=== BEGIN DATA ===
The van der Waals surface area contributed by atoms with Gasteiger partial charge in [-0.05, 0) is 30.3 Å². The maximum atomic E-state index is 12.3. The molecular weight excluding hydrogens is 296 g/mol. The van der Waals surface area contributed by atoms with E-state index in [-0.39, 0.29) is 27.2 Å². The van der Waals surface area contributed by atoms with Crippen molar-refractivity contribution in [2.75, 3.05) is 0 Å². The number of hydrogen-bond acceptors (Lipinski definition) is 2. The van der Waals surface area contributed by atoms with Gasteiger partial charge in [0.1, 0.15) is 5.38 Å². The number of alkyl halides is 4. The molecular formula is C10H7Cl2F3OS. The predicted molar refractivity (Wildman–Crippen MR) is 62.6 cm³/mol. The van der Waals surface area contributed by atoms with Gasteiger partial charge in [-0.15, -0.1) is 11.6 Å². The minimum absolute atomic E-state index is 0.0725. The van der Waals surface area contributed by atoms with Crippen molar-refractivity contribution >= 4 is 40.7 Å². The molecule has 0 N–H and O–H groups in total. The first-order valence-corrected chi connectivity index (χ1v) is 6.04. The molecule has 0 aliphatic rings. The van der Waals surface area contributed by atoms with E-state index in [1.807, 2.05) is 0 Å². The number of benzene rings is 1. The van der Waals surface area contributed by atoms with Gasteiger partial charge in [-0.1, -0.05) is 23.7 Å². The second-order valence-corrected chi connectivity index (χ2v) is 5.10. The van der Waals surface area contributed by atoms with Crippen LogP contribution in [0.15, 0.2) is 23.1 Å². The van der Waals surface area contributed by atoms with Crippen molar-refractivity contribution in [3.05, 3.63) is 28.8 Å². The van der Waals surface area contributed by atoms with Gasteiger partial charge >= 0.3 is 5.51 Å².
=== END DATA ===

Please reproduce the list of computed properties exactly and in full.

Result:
The van der Waals surface area contributed by atoms with Gasteiger partial charge in [-0.05, 0) is 30.3 Å². The maximum atomic E-state index is 12.3. The molecular weight excluding hydrogens is 296 g/mol. The van der Waals surface area contributed by atoms with E-state index in [-0.39, 0.29) is 27.2 Å². The van der Waals surface area contributed by atoms with Crippen molar-refractivity contribution in [2.75, 3.05) is 0 Å². The number of hydrogen-bond acceptors (Lipinski definition) is 2. The van der Waals surface area contributed by atoms with Gasteiger partial charge in [0.1, 0.15) is 5.38 Å². The number of alkyl halides is 4. The molecular formula is C10H7Cl2F3OS. The predicted molar refractivity (Wildman–Crippen MR) is 62.6 cm³/mol. The van der Waals surface area contributed by atoms with Gasteiger partial charge in [-0.15, -0.1) is 11.6 Å². The minimum absolute atomic E-state index is 0.0725. The van der Waals surface area contributed by atoms with Crippen molar-refractivity contribution >= 4 is 40.7 Å². The molecule has 0 N–H and O–H groups in total. The first-order valence-corrected chi connectivity index (χ1v) is 6.04. The molecule has 0 aliphatic rings. The van der Waals surface area contributed by atoms with E-state index in [1.807, 2.05) is 0 Å². The number of benzene rings is 1. The van der Waals surface area contributed by atoms with Gasteiger partial charge in [-0.1, -0.05) is 23.7 Å². The second-order valence-corrected chi connectivity index (χ2v) is 5.10. The van der Waals surface area contributed by atoms with Crippen LogP contribution in [0.15, 0.2) is 23.1 Å². The van der Waals surface area contributed by atoms with Crippen molar-refractivity contribution in [3.05, 3.63) is 28.8 Å². The van der Waals surface area contributed by atoms with Gasteiger partial charge >= 0.3 is 5.51 Å².